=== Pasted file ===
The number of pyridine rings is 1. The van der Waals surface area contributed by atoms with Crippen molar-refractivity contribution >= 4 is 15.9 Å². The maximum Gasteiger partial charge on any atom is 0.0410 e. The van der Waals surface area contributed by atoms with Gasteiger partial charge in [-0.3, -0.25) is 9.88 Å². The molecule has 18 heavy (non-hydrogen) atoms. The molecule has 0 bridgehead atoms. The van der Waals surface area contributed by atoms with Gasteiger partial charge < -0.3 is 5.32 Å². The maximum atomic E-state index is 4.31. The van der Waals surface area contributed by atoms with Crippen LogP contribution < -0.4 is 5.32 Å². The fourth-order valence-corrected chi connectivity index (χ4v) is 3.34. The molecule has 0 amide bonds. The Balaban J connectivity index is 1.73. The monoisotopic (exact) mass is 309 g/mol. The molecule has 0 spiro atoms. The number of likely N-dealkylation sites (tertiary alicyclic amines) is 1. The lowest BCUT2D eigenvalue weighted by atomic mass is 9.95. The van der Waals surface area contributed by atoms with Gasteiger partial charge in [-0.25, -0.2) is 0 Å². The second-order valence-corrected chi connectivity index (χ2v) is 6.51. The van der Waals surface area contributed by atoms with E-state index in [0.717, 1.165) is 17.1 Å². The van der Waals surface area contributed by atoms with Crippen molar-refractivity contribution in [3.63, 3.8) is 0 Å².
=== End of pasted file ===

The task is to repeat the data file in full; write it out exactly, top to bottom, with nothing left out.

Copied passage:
The number of pyridine rings is 1. The van der Waals surface area contributed by atoms with Crippen molar-refractivity contribution >= 4 is 15.9 Å². The maximum Gasteiger partial charge on any atom is 0.0410 e. The van der Waals surface area contributed by atoms with Gasteiger partial charge in [-0.3, -0.25) is 9.88 Å². The molecule has 18 heavy (non-hydrogen) atoms. The molecule has 0 bridgehead atoms. The van der Waals surface area contributed by atoms with Gasteiger partial charge < -0.3 is 5.32 Å². The maximum atomic E-state index is 4.31. The van der Waals surface area contributed by atoms with Crippen LogP contribution < -0.4 is 5.32 Å². The fourth-order valence-corrected chi connectivity index (χ4v) is 3.34. The molecule has 0 amide bonds. The Balaban J connectivity index is 1.73. The monoisotopic (exact) mass is 309 g/mol. The molecule has 0 spiro atoms. The number of likely N-dealkylation sites (tertiary alicyclic amines) is 1. The lowest BCUT2D eigenvalue weighted by atomic mass is 9.95. The van der Waals surface area contributed by atoms with Gasteiger partial charge in [-0.25, -0.2) is 0 Å². The second-order valence-corrected chi connectivity index (χ2v) is 6.51. The van der Waals surface area contributed by atoms with E-state index in [0.717, 1.165) is 17.1 Å². The van der Waals surface area contributed by atoms with Crippen molar-refractivity contribution in [3.63, 3.8) is 0 Å².